The design of a friction-based tissue transportation mechanism for Minimally Invasive Surgery

More Info


The surgical procedure of tissue extraction from the human body for precautionary or curative measures is common in many medical fields. Currently, aspiration catheters are the golden standard, enabling removal by means of a suction force. By Sakes et al., an alternative mechanism is proposed, transporting tissue based on friction, inspired by the egg-laying structure of wasps. Challenges within these devices comprise clogging and damage prevention, achieving adequate
transportation rates, transportation of tissue with differing elasticity properties and satisfying the dimensional restrictions of Minimally Invasive Surgery (MIS). Due to the vital impact of MIS, a tissue extraction device overcoming the previously mentioned barriers is highly desirable. The goal of this research is stated as follows, ‘design of a continuous tissue transportation mechanism compatible for MIS in which the transportation velocity is independent of tissue elasticity within the young’s modulus range of 1-110 kPa’. The stated elasticity span resembles a large range of tissue that can be encountered during MIS, whilst aspiration catheters are assumed to be suitable for the removal of liquids. Tissue extraction and retrieval are not included within the scope.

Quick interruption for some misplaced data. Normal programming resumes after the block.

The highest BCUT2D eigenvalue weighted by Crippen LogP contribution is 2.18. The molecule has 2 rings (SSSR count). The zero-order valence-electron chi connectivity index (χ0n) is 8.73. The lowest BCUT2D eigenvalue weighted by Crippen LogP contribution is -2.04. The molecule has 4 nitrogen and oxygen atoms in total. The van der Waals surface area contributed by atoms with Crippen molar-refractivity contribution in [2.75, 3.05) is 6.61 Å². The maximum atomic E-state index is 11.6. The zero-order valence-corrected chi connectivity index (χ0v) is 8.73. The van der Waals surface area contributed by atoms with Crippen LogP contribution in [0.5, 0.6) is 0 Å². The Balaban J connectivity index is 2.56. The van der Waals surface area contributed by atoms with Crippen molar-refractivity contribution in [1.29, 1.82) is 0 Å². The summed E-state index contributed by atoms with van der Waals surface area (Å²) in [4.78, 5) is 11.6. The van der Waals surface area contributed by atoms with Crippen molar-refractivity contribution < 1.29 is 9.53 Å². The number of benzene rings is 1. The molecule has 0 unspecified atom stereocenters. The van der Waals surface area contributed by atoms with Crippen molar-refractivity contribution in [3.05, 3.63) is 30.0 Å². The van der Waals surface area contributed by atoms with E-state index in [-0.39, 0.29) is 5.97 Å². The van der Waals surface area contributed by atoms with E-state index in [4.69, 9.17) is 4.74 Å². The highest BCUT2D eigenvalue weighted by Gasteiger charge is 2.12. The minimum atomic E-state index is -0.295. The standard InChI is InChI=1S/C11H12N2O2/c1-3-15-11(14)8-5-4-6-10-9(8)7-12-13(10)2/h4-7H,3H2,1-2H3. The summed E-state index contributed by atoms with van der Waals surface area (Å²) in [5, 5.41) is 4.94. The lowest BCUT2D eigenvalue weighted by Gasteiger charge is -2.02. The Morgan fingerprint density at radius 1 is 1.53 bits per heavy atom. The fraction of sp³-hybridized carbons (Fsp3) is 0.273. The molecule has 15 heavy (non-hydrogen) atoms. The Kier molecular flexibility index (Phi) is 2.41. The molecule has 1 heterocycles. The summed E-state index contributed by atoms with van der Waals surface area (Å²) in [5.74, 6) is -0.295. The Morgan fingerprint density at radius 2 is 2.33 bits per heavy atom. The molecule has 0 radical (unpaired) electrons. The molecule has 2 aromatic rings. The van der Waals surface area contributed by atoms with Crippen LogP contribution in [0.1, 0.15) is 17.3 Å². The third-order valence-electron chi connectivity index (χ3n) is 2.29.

To achieve the stated objective, novel ideas are generated from both a dynamic and nature-based perspective and assessed by means of rapid prototyping. Within the final prototype, a cylindrical conveyor belt is created, consisting of a thread wrapped along a tubular body. Due to friction between the thread and tissue, the latter is transported whenever continuously rotating the thread in the direction of removal. Experiments are performed with the proof of principle prototype to investigate the effects of different rotational velocities, instrument orientation, and tissue shape on the transportation velocity of tissue and the corresponding efficiency and reliability. Maximum mean mass transportation rates of 7.75∓0.48, 8.43∓1.50, and 8.90∓0.56 g/min are attained, as a result of transporting tissue phantoms with a young’s modulus of approximately 1-10, 55, and 100-110 kPa respectively. Whether statistically, variance in transportation rates between these categories appears is not determined, as equivalent power supply voltages did not result in identical rotational velocities due to varying thread tension. However, as the transportation velocities match rates of clinically available morcellator and perfect reliability is attained, the potency of the designed mechanism as an alternative for aspiration-based instruments is demonstrated.